Honolulu Mayor Kirk Caldwell today issued a “stay at home, work from home order” for Oahu effective Monday at 4:30 p.m. through April 30 in an attempt to fight the spread of the coronavirus.
Shortly after Mayor Kirk Caldwell announcement, Maui Mayor Mike Victorino issued a similar order for Maui County.
Gov. David Ige issued a statement in support of the county moves, “The mayors of the City and County of Honolulu and Maui have my full support for the stay-at-home, work-at-home orders they issued today,” Ige said. “We have been working together on this issue, and this morning we agreed that the mayors should develop their own plans to meet the unique needs of their counties. We also agreed that statewide action will be needed. I have directed the Attorney General to review the orders other states have issued and prepare a statewide plan that will keep the people of Hawaii safe and healthy.”
At a news conference at Honolulu Hale this afternoon, Caldwell said people are permitted to step out for essential activities such as:
>> Tasks essential to their health and safety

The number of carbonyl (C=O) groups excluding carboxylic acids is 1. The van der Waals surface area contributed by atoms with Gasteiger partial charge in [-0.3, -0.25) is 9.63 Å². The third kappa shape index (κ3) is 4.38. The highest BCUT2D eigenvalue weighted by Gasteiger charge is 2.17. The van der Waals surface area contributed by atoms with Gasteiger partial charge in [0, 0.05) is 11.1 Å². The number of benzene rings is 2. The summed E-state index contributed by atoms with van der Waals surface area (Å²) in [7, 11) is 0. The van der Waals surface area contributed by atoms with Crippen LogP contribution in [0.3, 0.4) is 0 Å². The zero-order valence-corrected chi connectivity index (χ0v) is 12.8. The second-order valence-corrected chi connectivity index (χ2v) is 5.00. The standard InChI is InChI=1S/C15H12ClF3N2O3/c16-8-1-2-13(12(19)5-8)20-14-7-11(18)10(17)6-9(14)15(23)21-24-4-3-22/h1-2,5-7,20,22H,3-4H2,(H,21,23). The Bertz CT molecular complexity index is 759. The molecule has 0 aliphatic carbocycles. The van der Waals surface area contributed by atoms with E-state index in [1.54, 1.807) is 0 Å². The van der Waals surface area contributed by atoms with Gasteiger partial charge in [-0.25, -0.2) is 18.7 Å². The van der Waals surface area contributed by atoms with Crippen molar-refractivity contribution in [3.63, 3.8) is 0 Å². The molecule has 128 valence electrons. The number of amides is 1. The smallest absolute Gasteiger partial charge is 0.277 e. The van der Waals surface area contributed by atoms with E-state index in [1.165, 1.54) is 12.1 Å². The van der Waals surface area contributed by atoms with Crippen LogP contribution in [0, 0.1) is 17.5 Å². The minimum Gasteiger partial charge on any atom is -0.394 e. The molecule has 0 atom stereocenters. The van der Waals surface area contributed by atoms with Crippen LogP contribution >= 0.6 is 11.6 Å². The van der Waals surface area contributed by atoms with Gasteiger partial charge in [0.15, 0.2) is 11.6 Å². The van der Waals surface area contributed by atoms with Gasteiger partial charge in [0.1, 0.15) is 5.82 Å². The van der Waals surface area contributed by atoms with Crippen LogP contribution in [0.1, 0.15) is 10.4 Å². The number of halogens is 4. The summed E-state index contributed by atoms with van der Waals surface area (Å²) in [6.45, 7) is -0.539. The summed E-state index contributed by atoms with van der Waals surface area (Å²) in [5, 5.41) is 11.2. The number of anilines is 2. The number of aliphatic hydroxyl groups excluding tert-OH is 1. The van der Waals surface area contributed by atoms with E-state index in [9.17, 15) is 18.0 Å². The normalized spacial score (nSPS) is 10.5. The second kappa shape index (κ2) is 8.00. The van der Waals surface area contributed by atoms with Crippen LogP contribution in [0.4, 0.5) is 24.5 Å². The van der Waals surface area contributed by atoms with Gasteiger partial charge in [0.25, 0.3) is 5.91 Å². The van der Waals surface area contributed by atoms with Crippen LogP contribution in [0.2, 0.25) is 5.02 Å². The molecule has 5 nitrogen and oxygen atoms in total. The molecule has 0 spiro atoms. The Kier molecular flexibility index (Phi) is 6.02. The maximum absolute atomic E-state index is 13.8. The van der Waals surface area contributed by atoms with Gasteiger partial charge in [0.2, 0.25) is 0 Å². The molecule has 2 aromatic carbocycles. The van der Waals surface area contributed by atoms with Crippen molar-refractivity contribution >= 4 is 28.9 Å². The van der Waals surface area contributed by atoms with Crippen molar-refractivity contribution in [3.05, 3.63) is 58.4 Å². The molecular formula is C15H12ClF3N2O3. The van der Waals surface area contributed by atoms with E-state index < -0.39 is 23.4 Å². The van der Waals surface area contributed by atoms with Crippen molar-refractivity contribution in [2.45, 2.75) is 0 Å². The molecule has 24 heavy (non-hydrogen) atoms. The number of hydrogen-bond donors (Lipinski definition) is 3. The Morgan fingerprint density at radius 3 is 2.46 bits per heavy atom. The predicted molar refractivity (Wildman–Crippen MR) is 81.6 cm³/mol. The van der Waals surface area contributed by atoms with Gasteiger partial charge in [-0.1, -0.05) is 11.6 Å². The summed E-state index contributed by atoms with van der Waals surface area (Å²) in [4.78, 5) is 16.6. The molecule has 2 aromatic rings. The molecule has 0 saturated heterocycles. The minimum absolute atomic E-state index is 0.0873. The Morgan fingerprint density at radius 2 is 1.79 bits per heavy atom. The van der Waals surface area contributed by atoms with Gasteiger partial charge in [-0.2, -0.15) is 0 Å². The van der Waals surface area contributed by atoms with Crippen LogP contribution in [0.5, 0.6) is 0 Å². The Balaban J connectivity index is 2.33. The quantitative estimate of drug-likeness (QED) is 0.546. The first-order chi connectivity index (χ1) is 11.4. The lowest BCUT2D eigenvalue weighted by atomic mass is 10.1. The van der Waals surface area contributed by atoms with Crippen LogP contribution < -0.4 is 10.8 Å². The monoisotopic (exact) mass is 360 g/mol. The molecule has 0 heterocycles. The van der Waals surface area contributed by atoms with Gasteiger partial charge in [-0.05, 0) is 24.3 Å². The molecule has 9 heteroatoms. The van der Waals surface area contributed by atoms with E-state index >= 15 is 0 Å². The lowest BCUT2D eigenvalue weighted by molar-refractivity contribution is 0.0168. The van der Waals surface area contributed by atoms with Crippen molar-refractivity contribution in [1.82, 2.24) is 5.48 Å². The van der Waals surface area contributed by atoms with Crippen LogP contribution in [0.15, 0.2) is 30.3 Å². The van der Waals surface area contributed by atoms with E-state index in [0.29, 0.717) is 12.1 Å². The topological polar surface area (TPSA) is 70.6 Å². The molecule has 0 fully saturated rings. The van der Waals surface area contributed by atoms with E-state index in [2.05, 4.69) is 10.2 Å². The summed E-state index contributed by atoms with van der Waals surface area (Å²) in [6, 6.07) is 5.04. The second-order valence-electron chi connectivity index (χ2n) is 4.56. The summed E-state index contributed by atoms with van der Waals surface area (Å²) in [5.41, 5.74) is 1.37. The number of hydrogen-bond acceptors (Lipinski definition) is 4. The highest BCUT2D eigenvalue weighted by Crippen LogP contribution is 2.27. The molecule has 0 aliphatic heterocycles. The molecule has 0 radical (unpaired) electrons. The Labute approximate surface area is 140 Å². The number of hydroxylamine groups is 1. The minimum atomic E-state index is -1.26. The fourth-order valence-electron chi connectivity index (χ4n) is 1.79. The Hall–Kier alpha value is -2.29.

>> To obtain necessary services or supplies
>> To engage in outdoor activity in locations as permitted by law
>> To perform work providing essential products and services
>> To care for a family member or pet in another household.
“At the end of the day this is about protecting our ohana,” Caldwell said.
Caldwell’s order includes a long list of exempted businesses — including health care operations, banks, gas stations, and grocery stores and other retail establishments that sell food and other household consumer products — which will continue to operate.
The mayor said that the worst-case scenario is 40,000 to 45,000 cases in Hawaii by the end of April if the state and counties don’t take drastic action.
The U.S. slope in COVID-19 cases “is pretty darn steep,” which requires local governments to strict action to try to keep Hawaii from having a similarly steep increase.